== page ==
Facebook warns that shift to mobile devices could harm business

For Facebook Inc., the No. 1 challenge is making money from mobile devices. And it’s warning investors that so far its ad business is not keeping up with the shift to mobile devices, a crucial point as Facebook heads into the last stretch before its initial public stock offering.

The Menlo Park, Calif., company’s executives have been fielding questions about its mobile advertising strategy during the roadshow this week. Facebook flagged the potential slowdown in advertising growth in its latest filing with the Securities and Exchange Commission.

More people are accessing Facebook from mobile devices, on which Facebook is showing them fewer ads. Facebook said it began showing mobile users “sponsored stories” ads in their news feed in March, but has limited the number of ads users see.

“We believe this increased usage of Facebook on mobile devices has contributed to the recent trend of our daily active users increasing more rapidly than the increase in the number of ads delivered. If users increasingly access Facebook mobile products as a substitute for access through personal computers, and if we are unable to successfully implement monetization strategies for our mobile users, or if we incur excessive expenses in this effort, our financial performance and ability to grow revenue would be negatively affected,” Facebook said.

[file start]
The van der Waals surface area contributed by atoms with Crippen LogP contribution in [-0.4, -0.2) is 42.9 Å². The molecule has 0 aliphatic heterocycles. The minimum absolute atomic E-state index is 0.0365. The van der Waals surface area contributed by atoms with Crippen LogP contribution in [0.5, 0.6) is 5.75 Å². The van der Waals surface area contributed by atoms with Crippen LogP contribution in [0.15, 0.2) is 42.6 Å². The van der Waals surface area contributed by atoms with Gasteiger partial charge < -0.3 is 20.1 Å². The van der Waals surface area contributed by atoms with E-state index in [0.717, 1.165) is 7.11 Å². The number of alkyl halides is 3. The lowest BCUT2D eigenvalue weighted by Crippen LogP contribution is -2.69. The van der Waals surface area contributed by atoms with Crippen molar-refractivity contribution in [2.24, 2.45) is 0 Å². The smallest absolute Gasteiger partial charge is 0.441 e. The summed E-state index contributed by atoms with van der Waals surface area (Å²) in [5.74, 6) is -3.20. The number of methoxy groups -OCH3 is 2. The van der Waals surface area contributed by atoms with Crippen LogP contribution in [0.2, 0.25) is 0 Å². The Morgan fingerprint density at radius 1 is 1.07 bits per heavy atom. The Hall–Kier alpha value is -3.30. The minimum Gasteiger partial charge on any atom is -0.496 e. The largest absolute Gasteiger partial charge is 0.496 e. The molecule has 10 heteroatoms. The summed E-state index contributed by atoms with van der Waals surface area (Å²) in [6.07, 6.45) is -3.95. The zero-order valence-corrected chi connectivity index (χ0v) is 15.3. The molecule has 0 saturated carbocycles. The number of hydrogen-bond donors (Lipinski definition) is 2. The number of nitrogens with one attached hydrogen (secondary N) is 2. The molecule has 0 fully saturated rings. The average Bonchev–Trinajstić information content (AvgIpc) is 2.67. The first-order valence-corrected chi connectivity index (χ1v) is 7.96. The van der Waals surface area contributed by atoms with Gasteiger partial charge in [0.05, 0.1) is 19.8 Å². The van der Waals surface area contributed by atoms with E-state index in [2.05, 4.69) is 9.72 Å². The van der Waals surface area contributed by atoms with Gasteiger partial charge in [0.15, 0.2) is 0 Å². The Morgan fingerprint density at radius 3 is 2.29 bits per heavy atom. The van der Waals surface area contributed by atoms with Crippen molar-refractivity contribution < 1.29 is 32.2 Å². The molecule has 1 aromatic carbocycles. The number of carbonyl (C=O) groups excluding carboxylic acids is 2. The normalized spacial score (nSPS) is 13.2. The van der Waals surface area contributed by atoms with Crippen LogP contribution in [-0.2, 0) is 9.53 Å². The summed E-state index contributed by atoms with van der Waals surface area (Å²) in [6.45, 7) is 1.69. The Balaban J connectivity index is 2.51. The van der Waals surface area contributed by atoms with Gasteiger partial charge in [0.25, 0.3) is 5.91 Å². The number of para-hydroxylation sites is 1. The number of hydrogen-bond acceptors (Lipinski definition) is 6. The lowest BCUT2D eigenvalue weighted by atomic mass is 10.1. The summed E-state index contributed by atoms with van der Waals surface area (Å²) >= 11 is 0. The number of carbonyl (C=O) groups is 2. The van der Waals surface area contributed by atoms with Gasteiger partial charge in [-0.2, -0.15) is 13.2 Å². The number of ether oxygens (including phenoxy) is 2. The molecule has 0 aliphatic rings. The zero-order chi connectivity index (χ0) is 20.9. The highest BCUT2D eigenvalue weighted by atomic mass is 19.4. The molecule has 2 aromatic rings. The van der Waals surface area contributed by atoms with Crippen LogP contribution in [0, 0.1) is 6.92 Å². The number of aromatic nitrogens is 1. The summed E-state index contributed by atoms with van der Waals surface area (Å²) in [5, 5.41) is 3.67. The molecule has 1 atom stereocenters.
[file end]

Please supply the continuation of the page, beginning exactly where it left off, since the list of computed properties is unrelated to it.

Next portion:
The average time people spent on Facebook on their smartphones jumped to seven hours and 21 minutes in March compared with 6 hours and 31 minutes on personal computers, according to new research from ComScore Inc.

Comscore has begun measuring mobile usage for Apple’s iOS, Google’sAndroid and Research in Motion’s BlackBerry on sites like Facebook.

Facebook commands most of smartphone users’ time, according to ComScore. Other popular services are Foursquare with 146 minutes, microblogging service Twitter with 114 minutes and Tumblr with 68 minutes.

Getting serious about mobile was one of the major drivers behind Facebook’s $1-billion play to buy mobile photo-sharing app Instagram.

Facebook is seeking a $96-billion valuation in its IPO, largely because of how deeply it has knitted itself into people’s lives.

Facebook has about 158.9 million unique U.S. visitors who reach the site on computers and 78 million who reach it via mobile phones, although there is plenty of overlap between the two, ComScore found.

Facebook declined to comment.


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